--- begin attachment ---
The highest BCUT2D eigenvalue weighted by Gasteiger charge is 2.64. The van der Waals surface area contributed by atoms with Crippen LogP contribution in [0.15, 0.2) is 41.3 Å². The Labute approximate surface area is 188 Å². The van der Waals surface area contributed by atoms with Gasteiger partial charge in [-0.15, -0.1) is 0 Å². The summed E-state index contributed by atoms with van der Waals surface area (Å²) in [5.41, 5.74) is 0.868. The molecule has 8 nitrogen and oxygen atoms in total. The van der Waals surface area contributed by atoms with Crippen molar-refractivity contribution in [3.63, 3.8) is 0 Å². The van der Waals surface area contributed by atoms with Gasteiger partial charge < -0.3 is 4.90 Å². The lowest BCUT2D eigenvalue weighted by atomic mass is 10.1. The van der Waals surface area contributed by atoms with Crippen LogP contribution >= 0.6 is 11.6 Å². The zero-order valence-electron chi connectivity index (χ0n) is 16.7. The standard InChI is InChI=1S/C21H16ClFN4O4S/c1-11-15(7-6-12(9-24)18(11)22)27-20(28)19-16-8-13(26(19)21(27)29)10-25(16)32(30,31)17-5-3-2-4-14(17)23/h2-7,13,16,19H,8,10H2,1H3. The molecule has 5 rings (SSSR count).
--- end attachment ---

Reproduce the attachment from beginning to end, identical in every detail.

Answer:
The highest BCUT2D eigenvalue weighted by Gasteiger charge is 2.64. The van der Waals surface area contributed by atoms with Crippen LogP contribution in [0.15, 0.2) is 41.3 Å². The Labute approximate surface area is 188 Å². The van der Waals surface area contributed by atoms with Gasteiger partial charge in [-0.15, -0.1) is 0 Å². The summed E-state index contributed by atoms with van der Waals surface area (Å²) in [5.41, 5.74) is 0.868. The molecule has 8 nitrogen and oxygen atoms in total. The van der Waals surface area contributed by atoms with Crippen molar-refractivity contribution in [3.63, 3.8) is 0 Å². The van der Waals surface area contributed by atoms with Gasteiger partial charge < -0.3 is 4.90 Å². The lowest BCUT2D eigenvalue weighted by atomic mass is 10.1. The van der Waals surface area contributed by atoms with Crippen LogP contribution >= 0.6 is 11.6 Å². The zero-order valence-electron chi connectivity index (χ0n) is 16.7. The standard InChI is InChI=1S/C21H16ClFN4O4S/c1-11-15(7-6-12(9-24)18(11)22)27-20(28)19-16-8-13(26(19)21(27)29)10-25(16)32(30,31)17-5-3-2-4-14(17)23/h2-7,13,16,19H,8,10H2,1H3. The molecule has 5 rings (SSSR count).